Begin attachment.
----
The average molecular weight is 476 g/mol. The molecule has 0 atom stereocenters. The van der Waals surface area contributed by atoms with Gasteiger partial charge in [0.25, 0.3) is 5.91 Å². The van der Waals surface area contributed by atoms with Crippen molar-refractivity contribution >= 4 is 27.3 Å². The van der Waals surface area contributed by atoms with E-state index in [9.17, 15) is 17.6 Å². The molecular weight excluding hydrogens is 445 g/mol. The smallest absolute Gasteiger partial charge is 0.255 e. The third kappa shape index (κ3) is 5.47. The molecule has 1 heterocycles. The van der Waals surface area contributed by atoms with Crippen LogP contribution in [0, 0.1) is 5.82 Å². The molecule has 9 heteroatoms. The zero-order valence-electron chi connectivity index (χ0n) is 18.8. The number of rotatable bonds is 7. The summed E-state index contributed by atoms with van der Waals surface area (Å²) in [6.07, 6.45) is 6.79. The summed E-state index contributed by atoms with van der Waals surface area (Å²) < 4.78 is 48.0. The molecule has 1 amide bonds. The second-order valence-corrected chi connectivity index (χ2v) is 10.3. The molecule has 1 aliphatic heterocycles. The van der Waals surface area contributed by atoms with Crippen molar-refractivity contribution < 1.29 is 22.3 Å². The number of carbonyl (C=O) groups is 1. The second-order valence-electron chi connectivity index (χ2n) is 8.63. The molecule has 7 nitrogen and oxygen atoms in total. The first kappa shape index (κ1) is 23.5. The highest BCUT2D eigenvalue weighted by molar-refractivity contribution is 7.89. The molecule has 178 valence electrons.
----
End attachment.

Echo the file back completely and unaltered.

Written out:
The average molecular weight is 476 g/mol. The molecule has 0 atom stereocenters. The van der Waals surface area contributed by atoms with Gasteiger partial charge in [0.25, 0.3) is 5.91 Å². The van der Waals surface area contributed by atoms with Crippen molar-refractivity contribution >= 4 is 27.3 Å². The van der Waals surface area contributed by atoms with E-state index in [9.17, 15) is 17.6 Å². The molecular weight excluding hydrogens is 445 g/mol. The smallest absolute Gasteiger partial charge is 0.255 e. The third kappa shape index (κ3) is 5.47. The molecule has 1 heterocycles. The van der Waals surface area contributed by atoms with Crippen LogP contribution in [0, 0.1) is 5.82 Å². The molecule has 9 heteroatoms. The zero-order valence-electron chi connectivity index (χ0n) is 18.8. The number of rotatable bonds is 7. The summed E-state index contributed by atoms with van der Waals surface area (Å²) in [6.07, 6.45) is 6.79. The summed E-state index contributed by atoms with van der Waals surface area (Å²) < 4.78 is 48.0. The molecule has 1 amide bonds. The second-order valence-corrected chi connectivity index (χ2v) is 10.3. The molecule has 1 aliphatic heterocycles. The van der Waals surface area contributed by atoms with Crippen molar-refractivity contribution < 1.29 is 22.3 Å². The number of carbonyl (C=O) groups is 1. The second-order valence-electron chi connectivity index (χ2n) is 8.63. The molecule has 7 nitrogen and oxygen atoms in total. The first kappa shape index (κ1) is 23.5. The highest BCUT2D eigenvalue weighted by molar-refractivity contribution is 7.89. The molecule has 178 valence electrons.